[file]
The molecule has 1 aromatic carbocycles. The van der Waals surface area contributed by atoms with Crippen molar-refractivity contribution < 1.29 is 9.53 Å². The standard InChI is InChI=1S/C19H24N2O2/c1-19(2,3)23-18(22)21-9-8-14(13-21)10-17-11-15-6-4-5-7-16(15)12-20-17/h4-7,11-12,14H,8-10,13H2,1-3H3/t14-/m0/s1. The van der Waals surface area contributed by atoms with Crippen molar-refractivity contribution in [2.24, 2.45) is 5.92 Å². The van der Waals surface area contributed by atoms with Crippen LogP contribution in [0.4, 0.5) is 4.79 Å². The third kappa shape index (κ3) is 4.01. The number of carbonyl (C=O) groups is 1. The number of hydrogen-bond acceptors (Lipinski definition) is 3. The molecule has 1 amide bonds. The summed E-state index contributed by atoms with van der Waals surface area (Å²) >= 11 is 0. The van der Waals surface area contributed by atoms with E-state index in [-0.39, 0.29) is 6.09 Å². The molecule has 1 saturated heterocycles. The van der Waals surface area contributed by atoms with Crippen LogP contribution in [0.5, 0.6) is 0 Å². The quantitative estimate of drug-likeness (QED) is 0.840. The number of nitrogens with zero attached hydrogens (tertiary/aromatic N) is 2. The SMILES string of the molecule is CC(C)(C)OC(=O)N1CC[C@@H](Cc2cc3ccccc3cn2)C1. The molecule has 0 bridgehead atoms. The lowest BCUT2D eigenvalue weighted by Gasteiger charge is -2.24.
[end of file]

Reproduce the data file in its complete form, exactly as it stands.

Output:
The molecule has 1 aromatic carbocycles. The van der Waals surface area contributed by atoms with Crippen molar-refractivity contribution < 1.29 is 9.53 Å². The standard InChI is InChI=1S/C19H24N2O2/c1-19(2,3)23-18(22)21-9-8-14(13-21)10-17-11-15-6-4-5-7-16(15)12-20-17/h4-7,11-12,14H,8-10,13H2,1-3H3/t14-/m0/s1. The van der Waals surface area contributed by atoms with Crippen molar-refractivity contribution in [2.24, 2.45) is 5.92 Å². The van der Waals surface area contributed by atoms with Crippen LogP contribution in [0.4, 0.5) is 4.79 Å². The third kappa shape index (κ3) is 4.01. The number of carbonyl (C=O) groups is 1. The number of hydrogen-bond acceptors (Lipinski definition) is 3. The molecule has 1 amide bonds. The summed E-state index contributed by atoms with van der Waals surface area (Å²) >= 11 is 0. The van der Waals surface area contributed by atoms with E-state index in [-0.39, 0.29) is 6.09 Å². The molecule has 1 saturated heterocycles. The van der Waals surface area contributed by atoms with Crippen LogP contribution in [0.5, 0.6) is 0 Å². The quantitative estimate of drug-likeness (QED) is 0.840. The number of nitrogens with zero attached hydrogens (tertiary/aromatic N) is 2. The SMILES string of the molecule is CC(C)(C)OC(=O)N1CC[C@@H](Cc2cc3ccccc3cn2)C1. The molecule has 0 bridgehead atoms. The lowest BCUT2D eigenvalue weighted by Gasteiger charge is -2.24.